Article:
Athena Review  Vol.2, no.3:  Recent Finds in Archaeology

Pre-Clovis Occupation on the Nottoway River in Virginia

At Cactus Hill, 45 miles south of Richmond, Virginia, archaeologists led by Joseph McAvoy of the Nottoway River Survey have been working since 1995 to uncover evidence of some of the earliest inhabitants of North America. The site, owned by International Paper Corporation and located on sand dunes above the river, has yielded several levels of prehistoric occupation with two distinct levels of early Paleoindian habitations. The level radiocarbon dated to 10,920 BP contained fluted stone tools of the Clovis type, which are believed to have been used between approximately 11,500-10,000 BP. Beneath lies evidence of an earlier human occupation on the same site, including white pine charcoal from a hearth context dated to 15,070 radiocarbon years BP.

Several lines of research were used to confirm the accuracy of the dates, and to reconstruct the environment at the time the site was in use. Soil analysis by James C. Baker of Virginia Tech showed that the site was formed by wind-blown sand deposits. James Feathers of the University of Washington used optically-stimulated luminescence (OSL) to corroborate the radiocarbon dates, and to show that the buried sand levels had been undisturbed by later deposits. The OSL technique is based on the fact that natural radiation in minerals such as quartz causes electrons to change position at a regular rate, so long as they are not exposed to heat or light. Using a laser causes the electrons to return to their original positions, emitting a glow which can be measured to provide an accurate date for the time they were last exposed to light.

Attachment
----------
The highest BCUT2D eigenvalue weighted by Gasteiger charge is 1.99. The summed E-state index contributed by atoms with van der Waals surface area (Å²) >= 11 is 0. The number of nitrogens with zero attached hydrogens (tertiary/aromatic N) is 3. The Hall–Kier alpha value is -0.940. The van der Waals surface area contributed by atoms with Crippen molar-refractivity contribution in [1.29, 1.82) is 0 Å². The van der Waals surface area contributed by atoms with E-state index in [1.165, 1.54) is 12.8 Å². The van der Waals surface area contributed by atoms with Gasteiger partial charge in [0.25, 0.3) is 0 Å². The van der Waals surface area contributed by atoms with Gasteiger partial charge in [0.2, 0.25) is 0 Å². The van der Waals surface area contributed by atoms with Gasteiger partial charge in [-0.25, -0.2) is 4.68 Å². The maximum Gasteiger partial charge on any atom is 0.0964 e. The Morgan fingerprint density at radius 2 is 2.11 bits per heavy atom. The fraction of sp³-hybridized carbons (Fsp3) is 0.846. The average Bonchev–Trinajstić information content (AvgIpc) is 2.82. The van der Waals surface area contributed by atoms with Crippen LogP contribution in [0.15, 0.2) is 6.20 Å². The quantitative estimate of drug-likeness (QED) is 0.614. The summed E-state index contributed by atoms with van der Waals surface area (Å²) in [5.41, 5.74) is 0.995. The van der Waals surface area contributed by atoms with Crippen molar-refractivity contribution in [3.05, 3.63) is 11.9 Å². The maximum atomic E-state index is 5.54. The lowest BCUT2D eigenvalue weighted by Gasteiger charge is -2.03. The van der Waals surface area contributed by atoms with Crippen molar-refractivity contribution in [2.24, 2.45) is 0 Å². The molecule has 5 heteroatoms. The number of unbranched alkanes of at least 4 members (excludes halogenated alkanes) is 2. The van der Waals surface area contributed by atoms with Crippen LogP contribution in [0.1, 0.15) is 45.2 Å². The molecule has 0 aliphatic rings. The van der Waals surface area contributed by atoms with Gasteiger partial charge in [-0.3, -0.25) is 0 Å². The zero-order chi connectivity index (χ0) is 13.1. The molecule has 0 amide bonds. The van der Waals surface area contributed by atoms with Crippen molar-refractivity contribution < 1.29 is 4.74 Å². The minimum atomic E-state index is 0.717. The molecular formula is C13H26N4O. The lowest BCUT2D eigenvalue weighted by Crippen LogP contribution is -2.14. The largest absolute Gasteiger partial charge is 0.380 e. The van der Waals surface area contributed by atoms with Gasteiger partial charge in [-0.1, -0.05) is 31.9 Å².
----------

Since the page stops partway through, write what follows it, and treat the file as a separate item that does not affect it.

Charred plant remains (some, later used for radiocarbon dating) were identified by paleoethnobotanist Lucinda McWeeney of Yale University. The organic materials included white pine and spruce charcoal, suggesting the area had a cooler climate at the time of the earliest occupation than today. After processing a column sample of sediments for phytoliths (silica fossils that formed in the plant cells) McWeeney was able to demonstrate that there is a strong correlation between the stone artifacts and increased plant use at the site. The correlation also suggests that the human occupation levels are not mixed. Remains of calcined bone identified as mud turtle and white-tailed deer suggest that the site may have been a seasonal hunting camp.

Studies at another area of the site by Dr. Carol Mandryk at Harvard University's Department of Anthropology could not conclusively demonstrate undisturbed sediments. Tests performed for the area that produced the 15,000 year-old date, however, do show relative stratigraphic integrity.

The consensus of the scientific evidence collected is that the site was occupied as early as 15,000 years ago, by people using unfluted bifacial tools. This makes Cactus Hill one of the two earliest known sites (along with Meadowcroft Rock Shelter in Pennsylvania) for human occupation in eastern North America. The National Geographic Society is sponsoring further research at the site.

[National Geographic Society, Public Affairs Dept; Lucinda McWeeney, personal communication.]

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